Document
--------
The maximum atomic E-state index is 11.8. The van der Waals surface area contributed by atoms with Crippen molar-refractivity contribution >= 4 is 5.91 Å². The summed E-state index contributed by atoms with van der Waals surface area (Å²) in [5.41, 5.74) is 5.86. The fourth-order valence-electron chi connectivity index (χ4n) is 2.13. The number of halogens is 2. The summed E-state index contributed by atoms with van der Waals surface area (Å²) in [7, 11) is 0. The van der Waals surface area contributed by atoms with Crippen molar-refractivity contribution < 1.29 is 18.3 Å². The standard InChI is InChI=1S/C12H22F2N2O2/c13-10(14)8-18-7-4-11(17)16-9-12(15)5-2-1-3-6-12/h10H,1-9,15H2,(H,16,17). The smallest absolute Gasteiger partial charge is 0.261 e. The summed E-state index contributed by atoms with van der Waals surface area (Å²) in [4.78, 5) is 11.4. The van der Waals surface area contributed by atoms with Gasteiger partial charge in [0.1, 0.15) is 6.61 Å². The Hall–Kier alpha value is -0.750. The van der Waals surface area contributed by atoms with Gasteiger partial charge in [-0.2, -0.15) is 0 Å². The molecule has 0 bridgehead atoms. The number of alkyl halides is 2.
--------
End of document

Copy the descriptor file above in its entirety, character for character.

The maximum atomic E-state index is 11.8. The van der Waals surface area contributed by atoms with Crippen molar-refractivity contribution >= 4 is 5.91 Å². The summed E-state index contributed by atoms with van der Waals surface area (Å²) in [5.41, 5.74) is 5.86. The fourth-order valence-electron chi connectivity index (χ4n) is 2.13. The number of halogens is 2. The summed E-state index contributed by atoms with van der Waals surface area (Å²) in [7, 11) is 0. The van der Waals surface area contributed by atoms with Crippen molar-refractivity contribution < 1.29 is 18.3 Å². The standard InChI is InChI=1S/C12H22F2N2O2/c13-10(14)8-18-7-4-11(17)16-9-12(15)5-2-1-3-6-12/h10H,1-9,15H2,(H,16,17). The smallest absolute Gasteiger partial charge is 0.261 e. The summed E-state index contributed by atoms with van der Waals surface area (Å²) in [4.78, 5) is 11.4. The van der Waals surface area contributed by atoms with Gasteiger partial charge in [0.1, 0.15) is 6.61 Å². The Hall–Kier alpha value is -0.750. The van der Waals surface area contributed by atoms with Gasteiger partial charge in [-0.2, -0.15) is 0 Å². The molecule has 0 bridgehead atoms. The number of alkyl halides is 2.